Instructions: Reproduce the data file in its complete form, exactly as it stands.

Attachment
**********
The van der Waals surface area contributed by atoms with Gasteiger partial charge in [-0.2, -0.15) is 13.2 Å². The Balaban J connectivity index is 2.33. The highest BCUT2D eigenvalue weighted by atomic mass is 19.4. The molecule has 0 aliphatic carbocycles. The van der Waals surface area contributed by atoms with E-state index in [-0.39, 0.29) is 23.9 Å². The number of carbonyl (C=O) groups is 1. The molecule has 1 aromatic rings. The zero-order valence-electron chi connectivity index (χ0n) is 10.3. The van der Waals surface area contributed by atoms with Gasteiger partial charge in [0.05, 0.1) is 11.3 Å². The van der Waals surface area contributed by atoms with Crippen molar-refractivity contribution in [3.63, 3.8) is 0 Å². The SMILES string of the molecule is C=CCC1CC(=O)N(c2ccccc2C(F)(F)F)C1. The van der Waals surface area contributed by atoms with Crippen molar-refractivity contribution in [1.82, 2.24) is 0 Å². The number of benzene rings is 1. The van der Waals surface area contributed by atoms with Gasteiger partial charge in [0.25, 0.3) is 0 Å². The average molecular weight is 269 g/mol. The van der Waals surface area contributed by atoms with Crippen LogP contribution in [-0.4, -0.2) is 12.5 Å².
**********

The van der Waals surface area contributed by atoms with Gasteiger partial charge in [-0.2, -0.15) is 13.2 Å². The Balaban J connectivity index is 2.33. The highest BCUT2D eigenvalue weighted by atomic mass is 19.4. The molecule has 0 aliphatic carbocycles. The van der Waals surface area contributed by atoms with E-state index in [-0.39, 0.29) is 23.9 Å². The number of carbonyl (C=O) groups is 1. The molecule has 1 aromatic rings. The zero-order valence-electron chi connectivity index (χ0n) is 10.3. The van der Waals surface area contributed by atoms with Gasteiger partial charge in [0.05, 0.1) is 11.3 Å². The van der Waals surface area contributed by atoms with Crippen molar-refractivity contribution in [3.63, 3.8) is 0 Å². The SMILES string of the molecule is C=CCC1CC(=O)N(c2ccccc2C(F)(F)F)C1. The van der Waals surface area contributed by atoms with Crippen molar-refractivity contribution in [1.82, 2.24) is 0 Å². The number of benzene rings is 1. The van der Waals surface area contributed by atoms with Gasteiger partial charge in [0.25, 0.3) is 0 Å². The average molecular weight is 269 g/mol. The van der Waals surface area contributed by atoms with Crippen LogP contribution in [-0.4, -0.2) is 12.5 Å².